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Can you remember being afraid of the bogey man? Couldn't sleep without a night light? It seems that childhood fears have always been part of growing up.
Experts from Bradley Hospital offer information to help you better understand your child's fears.
Absolutely. For young children, the underlying fear of separation from the primary caregiver is most often the catalyst for early childhood fears.
Many common fears in young children, such as being afraid of the dark, stem from anxiety over being separated from one or both parents. Nighttime is a time of uncertainty for children because it is the only time they are entirely alone. Without the presence of a parental figure, a child may not feel entirely safe or secure. The dark is only one of various fears that can stem from separation anxiety. The fear of a parent getting hit by a car is the most common.
Young children also fear the unfamiliar and the unknown. For young children who are just beginning to organize the world around them, monsters are still in their realm of possibility. They are not entirely sure of what exists and what does not, so their imagination can create incredible things.
Older children learn to separate the real from the fictional. They begin to develop more socially-oriented or abstract fears. Older children become concerned about peer opinion, popularity, bullying or failing classes.
There is no single answer for why fears develop. Fears can stem from genetics, socialization or behavioral conditioning.
Early research appeared to indicate that phobias were behaviorally conditioned. For example, if a child is bit by a dog, their chances of fearing dogs increases. However, more recent studies suggest that many people are born with unusually responsive or sensitive temperaments that put them at risk for anxieties and fears.
For children of all ages, it is important that parents acknowledge anxieties and fears. Be understanding. Do not abandon an upset child. Instead, talk them through it. Most importantly, convey your confidence that they are capable of not only handling this fear, but overcoming it. It is essential that your child believe you are confident in their abilities to handle situations. If you seem worried, they will become increasingly anxious. Teaching confidence will go a long way in combating fears.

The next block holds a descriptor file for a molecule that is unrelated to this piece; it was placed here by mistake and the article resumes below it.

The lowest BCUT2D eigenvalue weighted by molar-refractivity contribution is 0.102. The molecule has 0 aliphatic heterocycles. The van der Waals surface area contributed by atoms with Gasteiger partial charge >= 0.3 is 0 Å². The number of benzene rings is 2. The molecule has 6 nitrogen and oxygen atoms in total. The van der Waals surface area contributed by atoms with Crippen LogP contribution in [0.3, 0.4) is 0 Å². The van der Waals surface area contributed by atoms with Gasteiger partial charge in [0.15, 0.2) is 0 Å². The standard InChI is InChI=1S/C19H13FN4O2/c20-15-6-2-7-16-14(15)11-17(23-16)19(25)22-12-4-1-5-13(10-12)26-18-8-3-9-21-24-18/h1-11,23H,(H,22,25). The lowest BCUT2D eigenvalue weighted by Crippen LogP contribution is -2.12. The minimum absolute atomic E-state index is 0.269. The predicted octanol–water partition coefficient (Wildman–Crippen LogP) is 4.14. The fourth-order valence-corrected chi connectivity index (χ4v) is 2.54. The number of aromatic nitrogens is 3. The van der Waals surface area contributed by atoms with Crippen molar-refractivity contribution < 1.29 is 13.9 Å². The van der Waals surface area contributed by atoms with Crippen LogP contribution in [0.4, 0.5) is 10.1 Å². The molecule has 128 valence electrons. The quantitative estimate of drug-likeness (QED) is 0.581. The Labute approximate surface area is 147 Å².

For younger children, routine is the key. Bland, repetitive routines encourage a feeling of security. If your child is afraid of the dark, ensure that bedtime is a monotonous, non-exciting time. Every night at a specific time your child should do the same activities in the same order. For example, they should know that every night at 7 p.m. they take a bath, brush their teeth, read a book and go to bed. Since many fears are manifestations of separation anxiety, calming routines will help your child feel safe and protected.
Parents are encouraged to use their common sense and parental intuition to assess whether a fear warrants real concern. Observe other children and see if your child appears different from others in their age group. Feel free to ask other parents their viewpoints. If a child is past the age where it is developmentally normal for them to be afraid of something, for example, monsters, it may be time to consult a pediatrician.
The most important indicator that a fear has reached a concerning or phobic stage is that it is interfering in the child's everyday ability to function.
Some fears never entirely disappear. Adults may revert back to fears from childhood during particularly stressful times in their lives. Again, this becomes abnormal when a person is no longer able to function normally. But, in general, childhood fears are a normal occurrence that are overcome with age.